Last updated on January 7th, 2015

Apple announced the terms of their new digital magazine subscription model yesterday in an agreement with app developer and digital publisher Texterity, which they posted on their web site last night. It clears up a number of concerns to the publishing industry, and finally clears the hurdle for existing subscribers of print content not having to pay again for a digital version of the same magazine.

From the Texterity Web Post:

Publishers can sell print subscriptions, and offer “digital companion” access through an app as long as there is no additional fee for those subscribers. It’s a way to offer another incentive for print subs to stay loyal and engaged.
Martin Hensel, founder and president of Texterity, explained further:
“Apple wants the [in-app purchase] process to be an equivalent option equally presented,” he says. “So a person can go to Apple and have a one-click purchase or go to the publisher and purchase, so that does not foreclose the publisher from collecting [customer] data. It just puts Apple on equal footing with them.”
There are follow up discussions taking place to clarify if publishers can offer incentives to persuade customers to choose the usually more involved subscription process in favor of the one-click iTunes subscription. Another unresolved sticking point was the fact that demographics and email addresses were not going to be shared by Apple, but it seems that this stance is easing. While Apple will still not provide demographic information for these subscribers, the email address is by far the most valuable piece of information for publishers.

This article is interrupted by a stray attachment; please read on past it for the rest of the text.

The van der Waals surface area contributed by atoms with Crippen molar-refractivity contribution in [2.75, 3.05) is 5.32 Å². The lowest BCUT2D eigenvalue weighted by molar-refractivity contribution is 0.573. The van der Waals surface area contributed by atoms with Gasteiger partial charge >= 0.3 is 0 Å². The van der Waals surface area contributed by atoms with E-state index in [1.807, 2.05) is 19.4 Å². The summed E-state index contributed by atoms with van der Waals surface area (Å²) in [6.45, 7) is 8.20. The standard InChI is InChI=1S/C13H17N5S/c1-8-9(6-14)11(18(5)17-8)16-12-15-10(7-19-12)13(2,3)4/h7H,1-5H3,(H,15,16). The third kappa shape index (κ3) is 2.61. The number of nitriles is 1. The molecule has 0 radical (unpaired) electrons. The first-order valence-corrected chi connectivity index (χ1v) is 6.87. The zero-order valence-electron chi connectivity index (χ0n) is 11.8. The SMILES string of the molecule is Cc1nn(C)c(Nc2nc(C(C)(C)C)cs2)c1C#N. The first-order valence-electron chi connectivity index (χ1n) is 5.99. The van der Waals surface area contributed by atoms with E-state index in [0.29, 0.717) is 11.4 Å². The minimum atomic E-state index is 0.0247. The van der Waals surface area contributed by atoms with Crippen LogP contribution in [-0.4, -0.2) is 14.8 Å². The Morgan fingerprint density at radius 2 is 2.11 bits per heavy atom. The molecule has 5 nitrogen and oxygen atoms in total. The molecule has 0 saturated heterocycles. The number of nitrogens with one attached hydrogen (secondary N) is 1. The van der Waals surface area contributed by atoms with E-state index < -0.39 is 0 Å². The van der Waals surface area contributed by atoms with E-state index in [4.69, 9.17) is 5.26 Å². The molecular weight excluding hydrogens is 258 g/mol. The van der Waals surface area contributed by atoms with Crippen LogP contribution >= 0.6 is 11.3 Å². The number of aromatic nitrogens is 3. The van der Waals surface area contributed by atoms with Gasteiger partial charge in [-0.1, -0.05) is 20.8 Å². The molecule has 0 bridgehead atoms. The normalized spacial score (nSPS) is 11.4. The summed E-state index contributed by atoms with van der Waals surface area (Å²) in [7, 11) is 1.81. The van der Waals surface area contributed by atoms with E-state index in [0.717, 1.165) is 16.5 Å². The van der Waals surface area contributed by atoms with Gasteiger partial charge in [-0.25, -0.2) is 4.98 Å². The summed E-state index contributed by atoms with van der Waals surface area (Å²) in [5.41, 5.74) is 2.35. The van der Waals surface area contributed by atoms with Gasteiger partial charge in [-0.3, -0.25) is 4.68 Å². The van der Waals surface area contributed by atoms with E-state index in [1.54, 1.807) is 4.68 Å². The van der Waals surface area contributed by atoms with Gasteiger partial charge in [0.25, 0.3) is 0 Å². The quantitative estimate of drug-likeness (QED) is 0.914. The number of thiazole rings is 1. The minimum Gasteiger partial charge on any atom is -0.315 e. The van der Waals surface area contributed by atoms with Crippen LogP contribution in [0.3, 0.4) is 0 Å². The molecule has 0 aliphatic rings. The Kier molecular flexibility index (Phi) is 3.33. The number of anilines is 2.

First, we were concerned that we would get no demographic information. That is mostly true. We’ll get an email address, however. That’s a big help and a step forward. It allows us to give that subscriber access to a digital edition as well as an app.
Another item of interest to Polymash is the ability to sell memberships to associations and related services therein within an app. It seems there is some clarity on this emerging:
Association publishers are also allowed to deliver their content through apps. Apple does not want to be in the business of selling anything other than digital content, and an association sells membership, which includes a magazine in digital and/or print form, but also includes much more.
Ultimately this is a long awaited development, and Apple is taking a less tough stance than many had expected.